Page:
Had a St. Petersburg police officer involved in a domestic dispute in Hillsborough County not resigned, he would have been fired, St. Petersburg police administrators say.
On Feb. 1, the officer, Reynaldo Smith, and his girlfriend, Onika Bess, were involved in a domestic dispute at their Hillsborough apartment, authorities say. A roommate of theirs heard a loud crashing in the couple's bedroom, became afraid, ran out of the apartment and called 911, according to St. Petersburg police documents released this morning.
Hillsborough sheriff's deputies arrived and tried to separate the pair, but Smith was uncooperative and belligerent during the investigation, the documents say.
Smith also refused to describe in full detail who he was, and failed to mention he worked for the St. Petersburg Police Department, the documents say. He also refused to be separated from Bess, yelled profanities and told her not to speak to deputies, the documents say.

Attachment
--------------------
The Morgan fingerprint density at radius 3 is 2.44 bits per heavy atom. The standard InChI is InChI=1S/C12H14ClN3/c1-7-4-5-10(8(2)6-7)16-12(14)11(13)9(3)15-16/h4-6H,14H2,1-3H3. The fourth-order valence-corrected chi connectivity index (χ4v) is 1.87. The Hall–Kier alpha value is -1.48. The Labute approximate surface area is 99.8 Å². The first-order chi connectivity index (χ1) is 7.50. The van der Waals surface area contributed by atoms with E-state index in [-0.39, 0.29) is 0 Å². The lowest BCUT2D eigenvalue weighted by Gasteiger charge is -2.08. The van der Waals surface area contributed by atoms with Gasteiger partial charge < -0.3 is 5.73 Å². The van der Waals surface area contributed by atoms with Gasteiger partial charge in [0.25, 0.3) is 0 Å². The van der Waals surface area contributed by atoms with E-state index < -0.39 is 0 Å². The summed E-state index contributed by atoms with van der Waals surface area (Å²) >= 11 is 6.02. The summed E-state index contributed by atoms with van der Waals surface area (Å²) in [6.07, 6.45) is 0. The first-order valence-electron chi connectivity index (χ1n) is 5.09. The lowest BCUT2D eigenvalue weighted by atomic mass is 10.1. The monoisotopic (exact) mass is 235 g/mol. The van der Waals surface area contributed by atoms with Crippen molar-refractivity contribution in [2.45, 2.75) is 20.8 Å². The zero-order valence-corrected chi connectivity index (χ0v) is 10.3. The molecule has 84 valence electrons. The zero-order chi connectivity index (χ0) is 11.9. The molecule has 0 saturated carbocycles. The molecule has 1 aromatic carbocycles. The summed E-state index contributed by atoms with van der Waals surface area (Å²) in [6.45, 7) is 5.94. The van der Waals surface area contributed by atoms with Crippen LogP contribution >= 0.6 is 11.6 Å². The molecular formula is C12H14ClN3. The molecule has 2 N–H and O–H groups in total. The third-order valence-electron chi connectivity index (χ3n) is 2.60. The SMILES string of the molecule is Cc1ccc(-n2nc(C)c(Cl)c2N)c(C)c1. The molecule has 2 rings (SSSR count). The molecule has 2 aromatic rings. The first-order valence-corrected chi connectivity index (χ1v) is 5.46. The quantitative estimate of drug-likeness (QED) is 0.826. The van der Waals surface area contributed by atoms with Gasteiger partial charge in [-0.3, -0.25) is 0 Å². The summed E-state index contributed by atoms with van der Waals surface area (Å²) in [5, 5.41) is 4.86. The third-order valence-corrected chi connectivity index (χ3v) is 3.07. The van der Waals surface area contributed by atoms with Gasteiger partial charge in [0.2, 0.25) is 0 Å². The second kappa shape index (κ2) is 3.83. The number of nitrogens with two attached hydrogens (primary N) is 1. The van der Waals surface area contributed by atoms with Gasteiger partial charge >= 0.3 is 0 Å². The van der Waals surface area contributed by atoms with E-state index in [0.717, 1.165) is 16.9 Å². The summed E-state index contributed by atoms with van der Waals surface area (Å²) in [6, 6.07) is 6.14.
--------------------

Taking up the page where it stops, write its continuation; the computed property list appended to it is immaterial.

When the deputies continued trying to separate the pair, Smith forcefully snatched his arm away from them and yelled something to the effect of "don't touch me,'' the documents say. He was arrested on a charge of resisting arrest without violence and was transported to a jail, where he was given a notice to appear in court.
Among other things, Smith lied about his being on the lease for the apartment, and he provided misleading documentation to back up his claim regarding the lease, St. Petersburg police documents say. Investigators also learned that Smith had refused to return a gun given him by the mother of his son, who is a Clearwater police officer, the documents say.
Smith was also told to stay away from Bess during the St. Petersburg investigation, but he was seen with her – a violation of an administrative order, the documents say.
Investigators also learned he had misrepresented his mileage when seeking reimbursement, the documents say.
Smith resigned July 29.
An administrative review board found Thursday he had violated a slew of policies, including one governing an employee's obligation to be truthful, another obligating an employee to do what a supervisor says and a third involving improper conduct.